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Article
September 2, 1905

THE RELATIONSHIP BETWEEN GENERAL PARALYSIS AND TABES DORSALIS.

JAMA. 1905;XLV(10):720-721. doi:10.1001/jama.1905.02510100054009
Abstract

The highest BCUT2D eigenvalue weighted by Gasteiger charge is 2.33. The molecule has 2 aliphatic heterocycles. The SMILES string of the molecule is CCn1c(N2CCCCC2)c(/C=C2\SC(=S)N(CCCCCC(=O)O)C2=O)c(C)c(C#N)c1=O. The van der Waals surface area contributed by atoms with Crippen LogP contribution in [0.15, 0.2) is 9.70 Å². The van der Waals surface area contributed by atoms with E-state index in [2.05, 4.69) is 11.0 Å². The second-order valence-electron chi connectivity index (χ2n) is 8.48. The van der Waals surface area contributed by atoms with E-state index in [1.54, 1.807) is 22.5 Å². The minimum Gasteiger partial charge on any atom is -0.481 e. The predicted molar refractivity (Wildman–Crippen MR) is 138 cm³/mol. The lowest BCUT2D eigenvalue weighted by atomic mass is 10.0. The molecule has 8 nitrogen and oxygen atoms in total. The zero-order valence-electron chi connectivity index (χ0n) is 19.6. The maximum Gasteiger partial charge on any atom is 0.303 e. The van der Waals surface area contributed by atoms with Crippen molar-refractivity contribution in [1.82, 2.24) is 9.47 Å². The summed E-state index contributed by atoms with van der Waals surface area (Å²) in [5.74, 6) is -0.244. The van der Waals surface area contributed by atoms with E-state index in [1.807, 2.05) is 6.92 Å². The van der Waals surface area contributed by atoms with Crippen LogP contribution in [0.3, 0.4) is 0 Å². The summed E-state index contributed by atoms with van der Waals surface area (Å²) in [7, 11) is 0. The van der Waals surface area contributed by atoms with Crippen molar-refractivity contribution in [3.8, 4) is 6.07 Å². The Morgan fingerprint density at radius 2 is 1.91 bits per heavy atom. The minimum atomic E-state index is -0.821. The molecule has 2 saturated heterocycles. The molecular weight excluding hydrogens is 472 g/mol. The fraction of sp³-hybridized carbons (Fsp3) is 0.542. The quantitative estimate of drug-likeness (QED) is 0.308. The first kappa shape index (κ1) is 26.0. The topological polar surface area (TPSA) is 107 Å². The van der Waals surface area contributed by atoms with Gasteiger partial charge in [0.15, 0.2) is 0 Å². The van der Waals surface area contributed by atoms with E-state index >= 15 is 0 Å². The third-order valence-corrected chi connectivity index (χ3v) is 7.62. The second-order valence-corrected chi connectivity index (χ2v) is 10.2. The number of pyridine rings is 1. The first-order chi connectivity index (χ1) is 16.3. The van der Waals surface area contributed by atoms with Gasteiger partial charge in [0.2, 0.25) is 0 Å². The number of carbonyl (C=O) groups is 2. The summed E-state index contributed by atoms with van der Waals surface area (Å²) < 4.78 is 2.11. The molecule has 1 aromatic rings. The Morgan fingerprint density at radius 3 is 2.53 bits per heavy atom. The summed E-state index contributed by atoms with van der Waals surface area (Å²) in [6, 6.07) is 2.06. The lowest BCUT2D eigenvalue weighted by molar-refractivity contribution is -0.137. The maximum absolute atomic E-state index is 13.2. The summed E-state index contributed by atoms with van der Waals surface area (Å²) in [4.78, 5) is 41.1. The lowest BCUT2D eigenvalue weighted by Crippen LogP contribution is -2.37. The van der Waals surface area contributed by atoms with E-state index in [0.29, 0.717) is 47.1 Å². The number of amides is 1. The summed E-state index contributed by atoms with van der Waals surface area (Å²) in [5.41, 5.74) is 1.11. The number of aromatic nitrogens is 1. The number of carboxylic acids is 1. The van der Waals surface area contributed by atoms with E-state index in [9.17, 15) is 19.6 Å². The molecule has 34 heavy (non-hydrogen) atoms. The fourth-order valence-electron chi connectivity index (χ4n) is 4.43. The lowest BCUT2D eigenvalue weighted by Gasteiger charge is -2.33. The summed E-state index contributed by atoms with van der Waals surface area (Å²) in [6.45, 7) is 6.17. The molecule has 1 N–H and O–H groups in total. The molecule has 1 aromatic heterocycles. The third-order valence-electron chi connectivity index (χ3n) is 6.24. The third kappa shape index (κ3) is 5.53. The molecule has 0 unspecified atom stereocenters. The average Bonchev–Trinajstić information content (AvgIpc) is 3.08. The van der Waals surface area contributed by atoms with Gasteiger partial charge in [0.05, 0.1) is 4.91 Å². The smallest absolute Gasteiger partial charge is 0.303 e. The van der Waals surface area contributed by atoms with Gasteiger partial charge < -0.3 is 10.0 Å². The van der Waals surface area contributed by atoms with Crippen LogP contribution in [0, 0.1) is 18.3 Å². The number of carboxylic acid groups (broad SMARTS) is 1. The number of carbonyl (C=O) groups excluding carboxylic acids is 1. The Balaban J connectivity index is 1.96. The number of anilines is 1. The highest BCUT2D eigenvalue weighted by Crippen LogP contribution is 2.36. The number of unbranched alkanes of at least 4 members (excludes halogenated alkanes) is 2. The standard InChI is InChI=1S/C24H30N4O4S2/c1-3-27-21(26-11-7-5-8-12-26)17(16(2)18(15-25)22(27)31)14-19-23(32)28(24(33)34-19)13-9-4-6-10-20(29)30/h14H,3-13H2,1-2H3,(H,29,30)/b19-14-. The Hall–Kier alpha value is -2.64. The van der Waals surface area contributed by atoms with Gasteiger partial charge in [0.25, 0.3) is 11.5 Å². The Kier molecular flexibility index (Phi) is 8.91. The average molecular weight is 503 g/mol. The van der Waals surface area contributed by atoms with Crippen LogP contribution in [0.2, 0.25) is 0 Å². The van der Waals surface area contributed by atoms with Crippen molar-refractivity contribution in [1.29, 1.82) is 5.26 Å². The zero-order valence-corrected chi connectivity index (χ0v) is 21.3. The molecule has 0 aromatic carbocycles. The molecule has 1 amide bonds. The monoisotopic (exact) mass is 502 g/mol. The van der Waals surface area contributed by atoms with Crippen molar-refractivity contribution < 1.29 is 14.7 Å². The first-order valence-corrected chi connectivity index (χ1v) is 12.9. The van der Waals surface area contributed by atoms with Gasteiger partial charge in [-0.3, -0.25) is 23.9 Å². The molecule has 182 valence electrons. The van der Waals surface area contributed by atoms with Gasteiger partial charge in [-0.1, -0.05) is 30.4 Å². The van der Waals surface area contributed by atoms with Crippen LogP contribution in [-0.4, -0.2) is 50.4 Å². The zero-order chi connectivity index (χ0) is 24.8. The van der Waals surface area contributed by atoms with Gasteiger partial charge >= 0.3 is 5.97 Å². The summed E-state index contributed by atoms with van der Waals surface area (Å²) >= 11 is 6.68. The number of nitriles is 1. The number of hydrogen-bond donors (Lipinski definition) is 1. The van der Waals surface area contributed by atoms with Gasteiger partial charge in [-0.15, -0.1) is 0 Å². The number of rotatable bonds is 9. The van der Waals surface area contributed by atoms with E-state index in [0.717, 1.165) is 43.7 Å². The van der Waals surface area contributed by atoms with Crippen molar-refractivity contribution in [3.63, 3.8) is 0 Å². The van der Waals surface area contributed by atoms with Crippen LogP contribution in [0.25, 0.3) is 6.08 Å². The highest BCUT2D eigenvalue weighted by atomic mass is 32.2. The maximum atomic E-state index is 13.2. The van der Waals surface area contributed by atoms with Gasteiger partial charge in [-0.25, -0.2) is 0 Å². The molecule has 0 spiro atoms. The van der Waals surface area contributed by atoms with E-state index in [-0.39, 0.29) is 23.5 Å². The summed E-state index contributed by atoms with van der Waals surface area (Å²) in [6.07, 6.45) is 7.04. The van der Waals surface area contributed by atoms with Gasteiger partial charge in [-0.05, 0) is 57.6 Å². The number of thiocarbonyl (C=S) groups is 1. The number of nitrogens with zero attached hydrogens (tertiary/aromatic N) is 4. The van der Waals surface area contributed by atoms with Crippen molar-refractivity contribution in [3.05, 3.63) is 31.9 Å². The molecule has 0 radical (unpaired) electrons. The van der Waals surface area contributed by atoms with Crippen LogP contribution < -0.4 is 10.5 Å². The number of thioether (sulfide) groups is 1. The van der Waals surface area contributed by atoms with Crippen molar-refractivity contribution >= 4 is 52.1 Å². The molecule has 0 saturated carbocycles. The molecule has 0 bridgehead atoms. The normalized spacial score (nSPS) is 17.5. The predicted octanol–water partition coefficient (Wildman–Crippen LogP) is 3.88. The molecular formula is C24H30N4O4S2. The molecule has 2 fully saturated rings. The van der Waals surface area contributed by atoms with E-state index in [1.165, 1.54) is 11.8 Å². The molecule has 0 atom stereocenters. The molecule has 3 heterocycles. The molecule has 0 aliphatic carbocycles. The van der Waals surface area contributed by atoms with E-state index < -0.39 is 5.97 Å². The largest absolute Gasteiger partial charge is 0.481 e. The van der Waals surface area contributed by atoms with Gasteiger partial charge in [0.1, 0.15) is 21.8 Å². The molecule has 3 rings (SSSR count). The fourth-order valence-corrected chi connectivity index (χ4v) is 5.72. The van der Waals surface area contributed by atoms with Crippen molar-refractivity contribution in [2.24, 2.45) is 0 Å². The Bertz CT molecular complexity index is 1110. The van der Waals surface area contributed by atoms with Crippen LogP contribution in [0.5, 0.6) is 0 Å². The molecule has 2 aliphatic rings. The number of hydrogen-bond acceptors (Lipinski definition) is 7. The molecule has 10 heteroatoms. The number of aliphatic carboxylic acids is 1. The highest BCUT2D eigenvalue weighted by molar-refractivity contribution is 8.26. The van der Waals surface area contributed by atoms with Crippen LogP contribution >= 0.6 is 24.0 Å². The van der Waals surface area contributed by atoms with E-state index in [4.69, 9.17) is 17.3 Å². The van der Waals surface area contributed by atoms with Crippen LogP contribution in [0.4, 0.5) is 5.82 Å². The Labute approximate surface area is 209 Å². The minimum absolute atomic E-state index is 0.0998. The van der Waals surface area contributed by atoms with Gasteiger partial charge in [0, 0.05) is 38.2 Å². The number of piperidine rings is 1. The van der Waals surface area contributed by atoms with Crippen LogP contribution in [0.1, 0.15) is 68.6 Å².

The similarity which exists between general paralysis of the insane and tabes dorsalis has been noted and commented on since shortly after Westphal accurately described the latter disease. The concurrence of the two diseases is relatively so common, the relation of both conditions to syphilis is so frequent, and the pathology of the two diseases so similar that one is tempted to assume that they represent different phases of the same fundamental condition. It is the French school of physicians who have most ardently supported the view that unity between the two diseases exists, though some German observers, notably Schaffer, strongly support them. There are certainly many points in favor of such a view. According to Nageotte, two-thirds of the cases of general paralysis are accompanied by tabes; an individual may start with the latter disease, then mental symptoms may set in and the picture change to that of general

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